Model T - you should read about Taylorism if you are studying this for school. Model T expresses the old "Scientific Management" waterfall technique. New ways of working exist that are more fun! Look up "Agile Scrum " - scrum.org

Made By Many uses an image similar to this to illustrate the point that what we do as creative practitioners is not like factory production (see my own post here, their deck embedded). We’re not producing the same exact output time after time, so therefore we should not use a cookie-cutter process for production.

In “Fact and Folklore in Software Engineering”, Bossavit is addressing programmer productivity and looking at studies that aim to increase productivity by empirical examination of what works.  This view of empiricism is interesting to me as someone coming from the  marketing side, less from the development side, when it comes to making claims about ways to improve productivity.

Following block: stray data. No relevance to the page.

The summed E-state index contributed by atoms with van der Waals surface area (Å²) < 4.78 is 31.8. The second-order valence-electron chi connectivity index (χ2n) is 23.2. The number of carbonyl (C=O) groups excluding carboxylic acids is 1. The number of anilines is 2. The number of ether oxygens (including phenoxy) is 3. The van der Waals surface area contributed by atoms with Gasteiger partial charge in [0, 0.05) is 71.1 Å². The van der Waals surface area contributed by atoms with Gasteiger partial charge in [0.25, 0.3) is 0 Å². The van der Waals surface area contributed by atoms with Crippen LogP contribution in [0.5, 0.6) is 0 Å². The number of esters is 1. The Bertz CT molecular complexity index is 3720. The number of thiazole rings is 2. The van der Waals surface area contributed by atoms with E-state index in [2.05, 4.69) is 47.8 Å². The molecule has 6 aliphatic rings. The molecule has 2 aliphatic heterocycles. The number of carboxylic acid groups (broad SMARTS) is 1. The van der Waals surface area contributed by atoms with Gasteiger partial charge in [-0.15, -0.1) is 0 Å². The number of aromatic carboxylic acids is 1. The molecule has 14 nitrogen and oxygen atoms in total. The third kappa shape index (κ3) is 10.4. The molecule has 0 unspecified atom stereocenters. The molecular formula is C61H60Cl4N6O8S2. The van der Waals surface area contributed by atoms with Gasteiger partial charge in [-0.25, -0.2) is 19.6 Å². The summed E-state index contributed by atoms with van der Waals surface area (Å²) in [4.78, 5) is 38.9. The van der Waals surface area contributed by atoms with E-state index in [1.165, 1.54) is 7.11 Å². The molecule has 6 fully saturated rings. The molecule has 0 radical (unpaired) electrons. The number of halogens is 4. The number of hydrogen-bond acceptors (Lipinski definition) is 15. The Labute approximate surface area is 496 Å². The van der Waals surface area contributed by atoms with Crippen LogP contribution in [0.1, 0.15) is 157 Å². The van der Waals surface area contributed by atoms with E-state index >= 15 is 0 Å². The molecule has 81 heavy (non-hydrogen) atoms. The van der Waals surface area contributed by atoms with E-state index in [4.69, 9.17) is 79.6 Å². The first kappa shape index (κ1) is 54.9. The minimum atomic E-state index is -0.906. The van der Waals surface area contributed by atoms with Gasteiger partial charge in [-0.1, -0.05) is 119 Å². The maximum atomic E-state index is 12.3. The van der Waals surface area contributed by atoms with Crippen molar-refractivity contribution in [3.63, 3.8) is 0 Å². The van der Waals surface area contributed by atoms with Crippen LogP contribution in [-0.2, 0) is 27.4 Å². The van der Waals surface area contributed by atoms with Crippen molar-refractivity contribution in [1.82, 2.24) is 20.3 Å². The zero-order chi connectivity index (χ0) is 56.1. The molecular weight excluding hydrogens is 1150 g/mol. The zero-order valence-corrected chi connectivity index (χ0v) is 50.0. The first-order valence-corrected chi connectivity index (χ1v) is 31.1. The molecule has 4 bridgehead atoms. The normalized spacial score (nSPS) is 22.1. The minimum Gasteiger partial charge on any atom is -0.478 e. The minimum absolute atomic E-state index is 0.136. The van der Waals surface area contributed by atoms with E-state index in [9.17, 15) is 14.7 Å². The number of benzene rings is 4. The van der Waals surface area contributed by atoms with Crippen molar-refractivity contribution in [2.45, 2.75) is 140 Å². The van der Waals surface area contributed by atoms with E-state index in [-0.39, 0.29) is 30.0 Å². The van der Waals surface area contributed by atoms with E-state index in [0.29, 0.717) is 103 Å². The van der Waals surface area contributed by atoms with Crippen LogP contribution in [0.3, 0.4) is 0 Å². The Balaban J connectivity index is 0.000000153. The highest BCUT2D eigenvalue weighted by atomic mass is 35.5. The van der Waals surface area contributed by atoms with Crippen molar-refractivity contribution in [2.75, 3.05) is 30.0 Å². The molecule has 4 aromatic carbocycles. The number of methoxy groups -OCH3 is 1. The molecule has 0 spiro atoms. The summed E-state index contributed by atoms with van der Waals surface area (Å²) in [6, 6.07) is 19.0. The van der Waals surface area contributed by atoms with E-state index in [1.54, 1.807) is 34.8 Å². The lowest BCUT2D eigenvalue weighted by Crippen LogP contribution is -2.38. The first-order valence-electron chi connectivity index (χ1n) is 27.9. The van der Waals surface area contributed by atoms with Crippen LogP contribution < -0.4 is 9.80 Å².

Bossavit talks about making citations, linguistic modality, and how scientific research is itself affected by ideas about “what’s interesting” and other less-than-rational factors.

He mentions Bruno Latour, who wrote Aramis, and has a website called Mapping Controversies.  Two points Bossavit makes about Latour’s work were interesting to me:

Latour argues that the technology failed not because any particular actor killed it, but because the actors failed to sustain it through negotiation and adaptation to a changing social situation.

What Latour has highlighted is the pattern of progressive erosion, and eventual disappearance, of modalities as a statement becomes established as a fact in the sciences.

How I read these two statements is that, first, a method that included inspecting and adapting was not used in a given situation and so a project failed. In the second a “best way to think” or “best way to do” starts to become accepted through a particular use of language, rather than because it is 100% “true.”

Dr. Cockburn’s article addresses possible pressures on programmers to work in Lean or XP under a new “Best Way of Working” and compares this to Taylorism. He questions whether Lean and XP practices are a “better way to work” or whether we should say “everyone has to work this way.”